Oil production by Venezuela’s PDVSA may have started to improve, with the state-owned oil and gas producer reporting that production in the country is averaging 1.5 million barrels per day, as reported by Reuters.
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As reported by OilPrice.com, according to OPEC secondary sources, Venezuela’s oil output fell to 1.34 million barrels per day in June, which, excluding a strike in 2002-2003, put production at its lowest point in almost seven decades.
As previously reported by FOX Business, the crisis in Venezuela can be attributed to the country’s socialist leaders overspending for years. Then, when oil prices collapsed, the drop in revenue made it impossible to keep the house of cards standing.
Now, oil prices have recovered and the country’s economic collapse has left it unable to capitalize.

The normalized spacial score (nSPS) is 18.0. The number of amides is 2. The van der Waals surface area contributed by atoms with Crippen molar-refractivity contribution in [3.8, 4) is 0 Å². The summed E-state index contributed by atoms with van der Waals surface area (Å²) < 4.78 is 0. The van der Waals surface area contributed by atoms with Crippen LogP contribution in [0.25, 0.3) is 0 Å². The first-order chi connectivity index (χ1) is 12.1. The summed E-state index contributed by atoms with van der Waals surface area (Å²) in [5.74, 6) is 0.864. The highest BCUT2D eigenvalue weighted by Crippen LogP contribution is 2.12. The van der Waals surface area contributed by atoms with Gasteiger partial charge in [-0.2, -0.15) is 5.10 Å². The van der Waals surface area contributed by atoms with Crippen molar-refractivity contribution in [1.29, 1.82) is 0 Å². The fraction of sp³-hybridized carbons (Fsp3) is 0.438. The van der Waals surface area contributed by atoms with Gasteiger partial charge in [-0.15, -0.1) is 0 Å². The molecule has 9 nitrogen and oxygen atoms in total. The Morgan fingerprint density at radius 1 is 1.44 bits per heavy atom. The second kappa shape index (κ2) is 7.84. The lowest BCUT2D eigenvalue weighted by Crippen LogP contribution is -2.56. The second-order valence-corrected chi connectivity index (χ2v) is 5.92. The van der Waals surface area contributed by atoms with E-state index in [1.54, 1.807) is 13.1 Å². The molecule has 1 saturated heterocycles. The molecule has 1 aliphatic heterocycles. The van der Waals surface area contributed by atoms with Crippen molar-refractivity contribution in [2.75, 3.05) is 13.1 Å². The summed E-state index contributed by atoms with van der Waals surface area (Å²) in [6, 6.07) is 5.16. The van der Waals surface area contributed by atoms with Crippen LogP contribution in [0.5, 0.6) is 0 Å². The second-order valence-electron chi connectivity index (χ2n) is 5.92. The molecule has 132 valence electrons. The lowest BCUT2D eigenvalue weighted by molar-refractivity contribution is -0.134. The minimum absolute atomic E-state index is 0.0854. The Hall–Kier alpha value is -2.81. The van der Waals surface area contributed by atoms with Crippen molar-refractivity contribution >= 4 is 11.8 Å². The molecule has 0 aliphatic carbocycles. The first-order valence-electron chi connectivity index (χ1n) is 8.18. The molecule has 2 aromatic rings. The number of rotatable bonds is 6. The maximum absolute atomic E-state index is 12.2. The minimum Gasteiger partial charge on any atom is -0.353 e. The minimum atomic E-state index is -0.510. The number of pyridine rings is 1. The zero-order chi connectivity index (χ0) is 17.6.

Further, PDVSA President Manuel Quevedo confirmed to Reuters on Tuesday that it is in talks with ConocoPhillips following its efforts to seize some PDVSA assets in the Caribbean.
Conoco won court orders allowing it to seize certain PDVSA assets in in the Caribbean to collect on a $2 billion arbitral award linked to Hugo Chavez’s 2007 nationalization of Conoco assets. Lack of investment in Venezuela’s oil industry is also being attributed to the production collapse.
If Conoco were to seize the assets, it could disrupt Venezuela’s oil export chain.
According to data from the U.S. Energy Information Administration, Venezuela’s oil production has been on a steady decline since 1997 and the pace of the decline has recently accelerated. In 1997, Venezuela was producing about 3.2 million barrels of oil per day. Production hovered around 2.5 million barrels per day from 2002 to 2015, and then slumped, hitting 1.6 million barrels per day in January 2017.
Even if Venezuela’s oil production is starting to see signs of life, it will take a lot to rescue. The International Monetary Fund in late July said that as the country’s economic crisis worsens, inflation in the nation could swell to 1 million percent by the end of 2018.